When I came up out of Yellowstone, Bozeman, Montana, was the first big population center I hit. I wanted to mention and say thanks to this yogurt/coffee shop that was open till midnight, enabling me to relax and work in a comfortable space. It was only a couple weeks old when I arrived. Hope it does well.
Culture on College St.
Next up was Butte, Montana, where I had a super pizza here, at the Broadway Cafe 302 East Broadway Street.
And yes, Butte is as adorably bleak looking as that. But it has real charm. This what an old folks home looks like.
The one on the right.
And a general shout out to, I hate to admit, Starbucks, who beyond being ubiquitously reliable, always provides that one thing I need more than anything else when working: big windows. If what’s out them is beautiful, great, but it can be a parking lot as long as the walls are mostly transparent. I wish I could be one of those back of the dark restaurant writers, but that just makes me drowsy. The image above was from a Starbucks along this path towards the Canadian Rockies and I think some kids were having fun with the pins. Or not!
Next up was Missoula. I used to shower exclusively at the Y, but I’ve only used their services once this trip so far (I have showered more than once, fyi). The facility in Missoula was, as usual, top notch. Not sure if they’ve all updated their branding like this, but the whole place felt brand new.
“Daddy, I have an idea,” is how I imagined this project started when one of the kids saw their barn from the freeway coming home on the bus one day.
Whoops! Almost forgot back in Butte, one more charming local stop: The Berkeley Pit
Also charming. Though I think this was Bozeman.
This was on the way to the Glacier, just after stopping for fresh cherries.
Here was a weird thing. Before you start into Glacier, an American National Park, there’s an official Canadian welcome center. Turns out their connecting National Park, Waterton Lakes, combined with ours is known as the Waterton-Glacier International Peace Park.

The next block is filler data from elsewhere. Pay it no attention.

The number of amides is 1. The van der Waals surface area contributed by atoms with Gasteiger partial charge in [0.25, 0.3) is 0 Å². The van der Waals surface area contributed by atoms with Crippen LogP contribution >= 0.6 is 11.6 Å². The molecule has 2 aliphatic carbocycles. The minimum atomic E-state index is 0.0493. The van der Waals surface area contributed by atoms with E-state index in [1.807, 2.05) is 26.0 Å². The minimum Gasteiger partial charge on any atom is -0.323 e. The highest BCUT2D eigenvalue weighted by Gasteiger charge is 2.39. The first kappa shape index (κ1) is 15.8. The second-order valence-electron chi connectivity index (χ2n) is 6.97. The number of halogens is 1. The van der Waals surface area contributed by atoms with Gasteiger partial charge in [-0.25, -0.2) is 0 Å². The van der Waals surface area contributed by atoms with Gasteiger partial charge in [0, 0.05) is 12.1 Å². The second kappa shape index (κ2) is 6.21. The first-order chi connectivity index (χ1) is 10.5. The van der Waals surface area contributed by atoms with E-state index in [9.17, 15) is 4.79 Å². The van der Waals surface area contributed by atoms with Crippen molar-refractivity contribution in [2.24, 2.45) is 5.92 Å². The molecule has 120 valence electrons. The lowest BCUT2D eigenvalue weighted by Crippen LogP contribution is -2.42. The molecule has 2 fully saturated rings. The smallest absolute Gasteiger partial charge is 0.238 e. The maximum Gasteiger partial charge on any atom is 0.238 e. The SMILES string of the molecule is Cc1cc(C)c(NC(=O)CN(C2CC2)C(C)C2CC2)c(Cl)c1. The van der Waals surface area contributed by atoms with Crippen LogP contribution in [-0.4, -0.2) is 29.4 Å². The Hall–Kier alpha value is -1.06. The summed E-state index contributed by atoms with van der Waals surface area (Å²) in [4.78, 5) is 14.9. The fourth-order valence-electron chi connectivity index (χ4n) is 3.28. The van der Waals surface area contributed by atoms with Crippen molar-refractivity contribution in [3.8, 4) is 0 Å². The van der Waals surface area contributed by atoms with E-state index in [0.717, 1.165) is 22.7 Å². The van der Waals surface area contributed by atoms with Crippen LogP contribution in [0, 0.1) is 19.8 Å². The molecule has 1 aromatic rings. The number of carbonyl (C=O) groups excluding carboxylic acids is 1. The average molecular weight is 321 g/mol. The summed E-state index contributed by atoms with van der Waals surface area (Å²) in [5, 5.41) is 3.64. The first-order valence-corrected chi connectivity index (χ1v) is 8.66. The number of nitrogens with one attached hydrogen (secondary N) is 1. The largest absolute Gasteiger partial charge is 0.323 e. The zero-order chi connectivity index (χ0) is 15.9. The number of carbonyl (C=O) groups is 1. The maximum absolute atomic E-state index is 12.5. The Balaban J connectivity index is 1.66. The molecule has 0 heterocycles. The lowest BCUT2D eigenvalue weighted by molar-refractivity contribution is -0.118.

This is from the Solomon vs Baby Tree morning. We camped in GNP and he had a lot of fun exploring the campsite. He normally eschews the nature stops, preferring back alleys or park benches, places he can score spider webs (his favorite food).
This is what he does, lit by lantern, while I work at night in Hobox.
And then, after Glacier and the ordeal at the border, the first little town is Cardston, which turns out to be the hometown of Fay Wray! Here is her lovely tribute 😦 The town is rather small, so when she was born here in 1907, it must have been her farm and the saloon.
WARNING! Fill up your tank in Babb, Montana, or before, because Canada uses metric gas, which is somehow WAY more expensive then real, American gas!
Eventually you will get to a city. And that city will be Calgary, Alberta. And you will see something like this if you accidentally drive to this weird business park high and south of the city. My original plan was to check this place out, mainly to see if their bookstores had bande dessinee (they don’t) and then check out Edmonton because, well, I was in the neighborhood. After Edmonton, I’d be lateral to Jasper National Park, so I’d head west into it then down to Banff and out towards Vancouver. However, I was anxious to get back to GlacierNP-like environs. Luckily, every soul I questioned said, “don’t bother going up there, Edmonton sucks.” So we crashed here …
That is the high ski jump from the Calgary Olympics that Solomon is considering trying out. The Olympic compound was cool and still very active.
I play soccer in L.A. with someone who I think was created in this building. He is a gymnast for Cirque de Soleil and told me he was from Calgary.
Also on the premises was the Canada Sports Hall of Fame.
And so we turned West towards Banff … and the real adventure began!
Next up …